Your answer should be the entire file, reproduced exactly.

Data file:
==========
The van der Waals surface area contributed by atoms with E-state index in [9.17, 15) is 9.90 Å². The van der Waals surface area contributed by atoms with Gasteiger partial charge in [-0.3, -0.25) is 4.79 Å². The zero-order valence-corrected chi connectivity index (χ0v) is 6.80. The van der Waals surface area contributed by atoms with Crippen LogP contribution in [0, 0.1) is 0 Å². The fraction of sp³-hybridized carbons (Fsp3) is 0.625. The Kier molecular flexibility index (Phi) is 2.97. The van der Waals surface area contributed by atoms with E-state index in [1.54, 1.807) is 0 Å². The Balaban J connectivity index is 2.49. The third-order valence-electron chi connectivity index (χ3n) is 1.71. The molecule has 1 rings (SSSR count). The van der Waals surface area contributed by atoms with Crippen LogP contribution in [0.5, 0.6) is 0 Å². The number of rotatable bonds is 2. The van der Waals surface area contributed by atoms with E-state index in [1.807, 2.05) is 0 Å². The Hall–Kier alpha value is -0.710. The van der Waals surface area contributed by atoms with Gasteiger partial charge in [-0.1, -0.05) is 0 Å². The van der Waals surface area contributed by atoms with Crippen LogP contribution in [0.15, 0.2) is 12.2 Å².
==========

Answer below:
The van der Waals surface area contributed by atoms with E-state index in [9.17, 15) is 9.90 Å². The van der Waals surface area contributed by atoms with Gasteiger partial charge in [-0.3, -0.25) is 4.79 Å². The zero-order valence-corrected chi connectivity index (χ0v) is 6.80. The van der Waals surface area contributed by atoms with Crippen LogP contribution in [0, 0.1) is 0 Å². The fraction of sp³-hybridized carbons (Fsp3) is 0.625. The Kier molecular flexibility index (Phi) is 2.97. The van der Waals surface area contributed by atoms with E-state index in [1.54, 1.807) is 0 Å². The Balaban J connectivity index is 2.49. The third-order valence-electron chi connectivity index (χ3n) is 1.71. The molecule has 1 rings (SSSR count). The van der Waals surface area contributed by atoms with Crippen LogP contribution in [0.5, 0.6) is 0 Å². The number of rotatable bonds is 2. The van der Waals surface area contributed by atoms with E-state index in [1.807, 2.05) is 0 Å². The Hall–Kier alpha value is -0.710. The van der Waals surface area contributed by atoms with Gasteiger partial charge in [-0.1, -0.05) is 0 Å². The van der Waals surface area contributed by atoms with Crippen LogP contribution in [0.15, 0.2) is 12.2 Å².